The rebels decided to attack Saturday afternoon when they felt the soldiers inside were weak and the rebels had enough ammunition to finish the battle, Qadi said. The battle was over by nightfall on Sunday. Seven rebel fighters were killed in the battle, said al-Faj of the rebels’ Joint Command. Other rebel leaders gave similar numbers.
It remains unclear how many soldiers remained in the base when the rebels launched their attack and what happened to them.
Al-Faj said all soldiers inside were either killed or captured. He said he didn’t know how many were killed, but that the rebels had taken about 50 prisoners, all of whom would be tried in a rebel court. Aside from the 20 prisoners seen at the rebel’s Bab al-Hawa base, the AP was unable to see any other captured soldiers.
The Syrian government does not respond to requests for comment on military affairs and said nothing about the base’s capture. It says the rebels are terrorists backed by foreign powers that seek to destroy the country.
Disorganization has plagued the Syrian opposition since the start of the anti-Assad uprising in March 2011, with exile groups pleading for international help even when they have no control over those fighting inside of Syria.
A newly formed Syrian opposition coalition received a boost Tuesday, when Britain officially recognized it as the sole representative of the Syrian people.
The National Coalition of the Syrian Revolutionary and Opposition Forces was formed in the Gulf nation of Qatar on Oct. 11 under pressure from the United States for a stronger, more united opposition body to serve as a counterweight to more extremist forces.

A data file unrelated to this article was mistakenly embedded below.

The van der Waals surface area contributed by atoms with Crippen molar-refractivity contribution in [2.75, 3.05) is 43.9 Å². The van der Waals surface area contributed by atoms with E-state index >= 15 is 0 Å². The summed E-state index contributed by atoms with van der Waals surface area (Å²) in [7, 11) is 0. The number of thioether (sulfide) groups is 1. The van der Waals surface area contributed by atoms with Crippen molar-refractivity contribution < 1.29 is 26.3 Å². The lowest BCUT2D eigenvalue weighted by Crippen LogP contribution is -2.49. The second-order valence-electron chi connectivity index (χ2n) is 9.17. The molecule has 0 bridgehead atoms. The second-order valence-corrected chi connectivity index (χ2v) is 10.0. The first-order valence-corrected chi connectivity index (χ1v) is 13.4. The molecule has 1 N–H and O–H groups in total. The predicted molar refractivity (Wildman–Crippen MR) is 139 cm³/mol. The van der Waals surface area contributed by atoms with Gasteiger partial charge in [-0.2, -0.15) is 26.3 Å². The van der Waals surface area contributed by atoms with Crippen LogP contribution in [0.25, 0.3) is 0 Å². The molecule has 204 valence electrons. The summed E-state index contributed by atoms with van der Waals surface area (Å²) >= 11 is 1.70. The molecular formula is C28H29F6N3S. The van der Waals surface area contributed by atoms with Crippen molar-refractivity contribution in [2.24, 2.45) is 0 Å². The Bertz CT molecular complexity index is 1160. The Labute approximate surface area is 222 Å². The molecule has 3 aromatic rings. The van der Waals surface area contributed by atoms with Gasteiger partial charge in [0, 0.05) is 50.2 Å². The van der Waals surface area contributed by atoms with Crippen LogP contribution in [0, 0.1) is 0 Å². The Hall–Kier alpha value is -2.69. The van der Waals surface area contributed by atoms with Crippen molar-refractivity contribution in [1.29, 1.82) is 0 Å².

British Foreign Secretary William Hague said Tuesday the body’s members gave assurances to be a ‘‘moderate political force committed to democracy’’ and that the West must ‘‘support them and deny space to extremist groups.’’
The United States and the European Union have both spoken well of the body but stopped short of offering it full recognition.
Key to the body’s success will be its ability to build ties with the disparate rebel groups fighting inside Syria. Many rebel leaders say they don’t recognize the new body, and a group of extremist Islamist factions on Monday rejected it, announcing that they had formed an ‘‘Islamic state’’ in Aleppo.
Anti-regime activists say nearly 40,000 people have been killed since Syria’s crisis started 20 months ago.
Associated Press write Elizabeth Kennedy contributed reporting from Beirut, Lebanon.